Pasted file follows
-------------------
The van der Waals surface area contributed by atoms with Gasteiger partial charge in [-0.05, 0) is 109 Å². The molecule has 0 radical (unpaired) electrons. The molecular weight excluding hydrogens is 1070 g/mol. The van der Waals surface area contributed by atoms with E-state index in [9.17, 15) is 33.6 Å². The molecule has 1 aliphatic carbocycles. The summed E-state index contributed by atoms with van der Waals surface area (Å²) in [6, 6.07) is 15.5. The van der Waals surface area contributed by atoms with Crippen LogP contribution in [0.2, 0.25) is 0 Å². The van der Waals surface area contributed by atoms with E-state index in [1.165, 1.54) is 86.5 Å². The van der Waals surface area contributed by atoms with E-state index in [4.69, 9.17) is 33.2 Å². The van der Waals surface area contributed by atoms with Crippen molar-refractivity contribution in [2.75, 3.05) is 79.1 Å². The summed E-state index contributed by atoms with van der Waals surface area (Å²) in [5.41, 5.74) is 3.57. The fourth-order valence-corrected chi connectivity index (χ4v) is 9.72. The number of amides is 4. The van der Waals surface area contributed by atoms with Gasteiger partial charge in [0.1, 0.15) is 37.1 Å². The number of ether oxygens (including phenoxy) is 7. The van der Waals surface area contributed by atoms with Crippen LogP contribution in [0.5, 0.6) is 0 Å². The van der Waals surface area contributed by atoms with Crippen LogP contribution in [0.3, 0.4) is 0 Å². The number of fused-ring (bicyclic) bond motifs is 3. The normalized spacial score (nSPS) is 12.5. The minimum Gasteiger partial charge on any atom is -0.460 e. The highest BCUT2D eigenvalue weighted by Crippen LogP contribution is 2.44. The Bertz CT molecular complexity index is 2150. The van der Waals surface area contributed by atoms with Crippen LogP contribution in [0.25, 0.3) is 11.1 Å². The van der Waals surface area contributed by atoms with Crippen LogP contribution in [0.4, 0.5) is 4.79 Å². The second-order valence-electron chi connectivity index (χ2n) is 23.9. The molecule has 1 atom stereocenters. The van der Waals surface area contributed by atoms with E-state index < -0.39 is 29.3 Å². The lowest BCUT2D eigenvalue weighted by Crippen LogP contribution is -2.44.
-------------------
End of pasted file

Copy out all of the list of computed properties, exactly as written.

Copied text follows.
The van der Waals surface area contributed by atoms with Gasteiger partial charge in [-0.05, 0) is 109 Å². The molecule has 0 radical (unpaired) electrons. The molecular weight excluding hydrogens is 1070 g/mol. The van der Waals surface area contributed by atoms with E-state index in [9.17, 15) is 33.6 Å². The molecule has 1 aliphatic carbocycles. The summed E-state index contributed by atoms with van der Waals surface area (Å²) in [6, 6.07) is 15.5. The van der Waals surface area contributed by atoms with Crippen LogP contribution in [0.2, 0.25) is 0 Å². The van der Waals surface area contributed by atoms with E-state index in [1.165, 1.54) is 86.5 Å². The van der Waals surface area contributed by atoms with E-state index in [4.69, 9.17) is 33.2 Å². The van der Waals surface area contributed by atoms with Crippen molar-refractivity contribution in [2.75, 3.05) is 79.1 Å². The summed E-state index contributed by atoms with van der Waals surface area (Å²) in [5.41, 5.74) is 3.57. The fourth-order valence-corrected chi connectivity index (χ4v) is 9.72. The number of amides is 4. The van der Waals surface area contributed by atoms with Gasteiger partial charge in [0.1, 0.15) is 37.1 Å². The number of ether oxygens (including phenoxy) is 7. The van der Waals surface area contributed by atoms with Crippen LogP contribution in [0.5, 0.6) is 0 Å². The van der Waals surface area contributed by atoms with Crippen LogP contribution in [0.3, 0.4) is 0 Å². The number of fused-ring (bicyclic) bond motifs is 3. The normalized spacial score (nSPS) is 12.5. The minimum Gasteiger partial charge on any atom is -0.460 e. The highest BCUT2D eigenvalue weighted by Crippen LogP contribution is 2.44. The Bertz CT molecular complexity index is 2150. The van der Waals surface area contributed by atoms with Crippen LogP contribution in [0.25, 0.3) is 11.1 Å². The van der Waals surface area contributed by atoms with Crippen LogP contribution in [0.4, 0.5) is 4.79 Å². The second-order valence-electron chi connectivity index (χ2n) is 23.9. The molecule has 1 atom stereocenters. The van der Waals surface area contributed by atoms with E-state index < -0.39 is 29.3 Å². The lowest BCUT2D eigenvalue weighted by Crippen LogP contribution is -2.44.